Dougald Lamont defends time spent working at 'scurrilous' satire magazine

Dougald Lamont defends time spent working at 'scurrilous' satire magazine

Manitoba’s Liberal leader says he doesn’t remember much of the content in the controversial magazine where he worked for more than a year, although he admits some of it was “inappropriate stuff.”

Frank magazine has been on the edge of the Canadian media scene for decades. Liberal leader and St. Boniface candidate Dougald Lamont called the publication his employer from 1997 through to early 1999.

In the era when Lamont wrote for the magazine, it skewered politicians, media figures and business people. It also had an edgy tone that has been described as racist, misogynist and homophobic.

Much of the publication’s content was satirical, with articles referred to people of Indian descent as “towelheads” and other pejorative comments about race and homosexuality.

There are lots of places I regret working. It’s the past, right?– Dougald  Lamont on his time at Frank Magazine

Lamont says he never worked on the satire pieces for the magazine and repeatedly told CBC News and Radio-Canada that his interest in working at Frank was as a reporter.

“I did investigative journalism, so most of it was just on the reporting side. Then I did layout,” he said.

The Liberal candidate also said he doesn’t recall much of the satirical side of the magazine and admitted he didn’t always find the content funny.

Lamont said there was a clear line between those who wrote the satire and journalists, but was reluctant to say he regretted working at the magazine.

“There are lots of places I regret working. It’s the past, right? I learned, or tried to learn as many good lessons as I could from working there,” Lamont said.

In the era when Lamont worked there, the magazine’s articles did not have bylines or attribution to who wrote them.

When confronted specifically with items in Frank that disparaged Indian people or remarks of a homophobic or racist nature, Lamont told CBC News/Radio-Canada he didn’t remember much of the content.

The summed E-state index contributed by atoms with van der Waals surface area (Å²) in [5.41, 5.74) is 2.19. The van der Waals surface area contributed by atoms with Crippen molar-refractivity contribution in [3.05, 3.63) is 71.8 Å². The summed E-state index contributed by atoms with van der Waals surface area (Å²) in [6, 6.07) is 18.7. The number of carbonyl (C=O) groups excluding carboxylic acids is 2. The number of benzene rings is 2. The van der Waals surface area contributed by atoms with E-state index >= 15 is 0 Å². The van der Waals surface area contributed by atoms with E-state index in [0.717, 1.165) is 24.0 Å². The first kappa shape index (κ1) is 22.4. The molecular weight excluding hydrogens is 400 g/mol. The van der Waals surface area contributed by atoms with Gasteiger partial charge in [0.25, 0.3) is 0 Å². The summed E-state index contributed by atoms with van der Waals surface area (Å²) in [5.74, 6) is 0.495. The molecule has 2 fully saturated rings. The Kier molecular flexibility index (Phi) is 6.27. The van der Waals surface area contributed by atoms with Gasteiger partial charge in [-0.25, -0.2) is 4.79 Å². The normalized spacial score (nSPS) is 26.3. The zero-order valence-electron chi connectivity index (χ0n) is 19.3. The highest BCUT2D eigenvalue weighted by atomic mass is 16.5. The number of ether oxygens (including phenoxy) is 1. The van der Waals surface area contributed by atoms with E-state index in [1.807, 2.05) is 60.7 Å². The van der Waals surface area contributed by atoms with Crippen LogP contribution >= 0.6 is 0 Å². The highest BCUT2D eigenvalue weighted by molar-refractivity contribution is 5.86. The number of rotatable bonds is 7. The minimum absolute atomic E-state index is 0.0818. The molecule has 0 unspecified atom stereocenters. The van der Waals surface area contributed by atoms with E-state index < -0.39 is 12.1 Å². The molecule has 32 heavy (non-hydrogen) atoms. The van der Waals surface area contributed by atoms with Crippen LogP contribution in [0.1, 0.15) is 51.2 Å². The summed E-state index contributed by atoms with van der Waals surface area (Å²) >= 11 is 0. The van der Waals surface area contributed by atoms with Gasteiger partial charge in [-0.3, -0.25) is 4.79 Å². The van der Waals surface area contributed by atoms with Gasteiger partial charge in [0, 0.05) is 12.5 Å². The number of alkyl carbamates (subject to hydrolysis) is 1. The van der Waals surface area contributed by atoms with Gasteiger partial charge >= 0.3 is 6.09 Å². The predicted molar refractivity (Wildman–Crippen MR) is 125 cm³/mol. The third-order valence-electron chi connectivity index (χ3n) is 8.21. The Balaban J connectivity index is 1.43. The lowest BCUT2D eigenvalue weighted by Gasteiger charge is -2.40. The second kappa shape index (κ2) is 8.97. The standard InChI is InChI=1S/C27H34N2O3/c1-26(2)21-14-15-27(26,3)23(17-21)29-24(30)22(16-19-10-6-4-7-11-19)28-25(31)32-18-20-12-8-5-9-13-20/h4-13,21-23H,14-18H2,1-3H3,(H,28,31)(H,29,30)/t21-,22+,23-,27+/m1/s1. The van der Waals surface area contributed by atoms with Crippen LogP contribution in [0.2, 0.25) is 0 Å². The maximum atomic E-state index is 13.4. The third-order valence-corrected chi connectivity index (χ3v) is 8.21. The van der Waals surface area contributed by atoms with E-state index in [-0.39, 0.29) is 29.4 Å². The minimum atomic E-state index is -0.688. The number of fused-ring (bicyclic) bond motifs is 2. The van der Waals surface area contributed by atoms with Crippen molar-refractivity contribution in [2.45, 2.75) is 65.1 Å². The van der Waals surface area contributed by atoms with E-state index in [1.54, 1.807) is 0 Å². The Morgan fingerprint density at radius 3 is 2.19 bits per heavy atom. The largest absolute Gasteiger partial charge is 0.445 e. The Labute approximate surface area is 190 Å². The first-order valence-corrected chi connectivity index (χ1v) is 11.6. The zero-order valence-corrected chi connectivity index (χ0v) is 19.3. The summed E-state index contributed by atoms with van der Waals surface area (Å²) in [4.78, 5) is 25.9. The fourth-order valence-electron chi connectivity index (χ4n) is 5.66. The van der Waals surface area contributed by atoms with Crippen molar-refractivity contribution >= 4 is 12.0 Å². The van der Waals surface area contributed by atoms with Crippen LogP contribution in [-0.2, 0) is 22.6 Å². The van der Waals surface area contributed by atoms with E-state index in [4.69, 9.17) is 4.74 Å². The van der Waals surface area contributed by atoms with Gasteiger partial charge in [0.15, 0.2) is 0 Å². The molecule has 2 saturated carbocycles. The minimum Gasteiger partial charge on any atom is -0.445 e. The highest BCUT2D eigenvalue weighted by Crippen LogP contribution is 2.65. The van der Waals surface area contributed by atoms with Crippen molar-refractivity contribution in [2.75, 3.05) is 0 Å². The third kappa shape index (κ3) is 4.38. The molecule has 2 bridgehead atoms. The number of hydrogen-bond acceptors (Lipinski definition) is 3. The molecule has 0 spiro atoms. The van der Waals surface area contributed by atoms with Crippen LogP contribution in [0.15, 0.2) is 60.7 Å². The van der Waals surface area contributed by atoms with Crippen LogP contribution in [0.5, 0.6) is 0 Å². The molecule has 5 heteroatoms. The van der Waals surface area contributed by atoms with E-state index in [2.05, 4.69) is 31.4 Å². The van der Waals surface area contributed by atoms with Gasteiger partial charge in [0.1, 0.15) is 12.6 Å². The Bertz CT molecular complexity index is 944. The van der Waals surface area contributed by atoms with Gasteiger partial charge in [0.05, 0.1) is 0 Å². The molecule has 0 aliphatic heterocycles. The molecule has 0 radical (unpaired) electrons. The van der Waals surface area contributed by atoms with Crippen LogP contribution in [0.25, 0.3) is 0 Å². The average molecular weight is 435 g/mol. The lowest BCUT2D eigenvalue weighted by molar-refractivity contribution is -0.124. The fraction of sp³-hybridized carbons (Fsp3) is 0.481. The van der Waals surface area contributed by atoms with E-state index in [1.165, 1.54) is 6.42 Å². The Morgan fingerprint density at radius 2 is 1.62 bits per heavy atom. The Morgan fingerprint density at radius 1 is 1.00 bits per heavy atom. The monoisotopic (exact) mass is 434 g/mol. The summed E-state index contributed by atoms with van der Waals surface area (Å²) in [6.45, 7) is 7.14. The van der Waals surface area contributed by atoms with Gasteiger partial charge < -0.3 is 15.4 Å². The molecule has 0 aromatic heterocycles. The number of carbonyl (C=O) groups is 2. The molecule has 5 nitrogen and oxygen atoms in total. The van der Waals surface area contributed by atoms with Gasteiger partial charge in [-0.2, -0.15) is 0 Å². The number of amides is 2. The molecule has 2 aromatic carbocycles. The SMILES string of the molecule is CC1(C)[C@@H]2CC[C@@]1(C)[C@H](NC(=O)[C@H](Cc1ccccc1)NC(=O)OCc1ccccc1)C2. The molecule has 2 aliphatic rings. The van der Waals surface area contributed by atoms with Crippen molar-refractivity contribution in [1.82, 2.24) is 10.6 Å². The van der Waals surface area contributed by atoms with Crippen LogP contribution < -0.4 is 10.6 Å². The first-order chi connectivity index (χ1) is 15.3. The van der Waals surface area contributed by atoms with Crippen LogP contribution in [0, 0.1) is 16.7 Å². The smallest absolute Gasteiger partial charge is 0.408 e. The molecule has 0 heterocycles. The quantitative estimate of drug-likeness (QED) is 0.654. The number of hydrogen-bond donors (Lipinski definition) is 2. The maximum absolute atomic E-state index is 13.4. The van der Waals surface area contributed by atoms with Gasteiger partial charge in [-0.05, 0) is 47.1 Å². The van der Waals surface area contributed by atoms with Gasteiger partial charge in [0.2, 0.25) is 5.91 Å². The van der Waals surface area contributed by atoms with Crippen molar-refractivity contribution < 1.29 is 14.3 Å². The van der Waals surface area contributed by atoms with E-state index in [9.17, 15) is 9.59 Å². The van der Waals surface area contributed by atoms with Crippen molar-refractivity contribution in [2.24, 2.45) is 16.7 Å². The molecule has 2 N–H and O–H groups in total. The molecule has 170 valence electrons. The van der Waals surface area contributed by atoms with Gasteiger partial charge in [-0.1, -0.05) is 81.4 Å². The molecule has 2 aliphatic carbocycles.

“I don’t recall or know, right. I don’t remember everything that was done or said at the time by other people working at the magazine. I was writing my stuff,” Lamont said.

When asked directly if he would disavow remarks in the magazine that were offensive, Lamont said he does.

“Sure, I think I don’t have a problem saying it’s inappropriate stuff. But I still don’t actually know what specifically ran when I was there,” Lamont said.

‘Not a respectable place for journalists’

Carleton University journalism professor Paul Adams remembers Frank magazine of the late 1990s in more vivid detail.

The academic worked for CBC News as a parliamentary correspondent, ultimately becoming the Ottawa bureau chief, and later wrote for the Globe and Mail as its senior correspondent covering federal politics.

“Frank was a scurrilous publication that traded in rumour; innuendo. It had a flavour of homophobia. It joked about racial and ethnic differences. It had a strong streak of misogyny. It was not a respectable place to be as a journalist,” Adams recalls.

Adams admits Frank did scoop mainstream media outlets from time to time and said some of the magazine’s staff went on to significant careers in journalism, citing CTV investigative reporter Glen McGregor as an example.

“I’m not suggesting that having worked with or for Frank means you should be condemned for all time, but it does require an explanation. Why did you keep that company?” Adams said.

The journalism professor said Frank was frequently the target of lawsuits and lost many of them. He likened Frank of the 1990s to current-day blogs and other media platforms that take a particular angle.

“In a sense Frank was a predecessor of the modern racist trolls that you see on social media that when they are called on the racism or the misogyny, say, ‘Can’t you take a joke?'” Adams told CBC News.  

Adams said he believes Lamont’s involvement with Frank magazine is relevant to his political aspirations, describing it as something he would tell his journalism students was a political news story worth pursuing.

“I don’t think anybody should be judged by the company they kept 20 years ago, but it does speak to character and I think it is something you have to answer for … something you have to address,” Adams said.

Lamont said he quit the magazine after his father died, when he realized the stories at Frank weren’t as funny or as pointed as they could have been and was looking for a new phase in his life.

“I’ve always believed in freedom of the press and investigative journalism and that’s what we were doing,” Lamont said. 

Published at Fri, 13 Jul 2018 23:08:53 -0400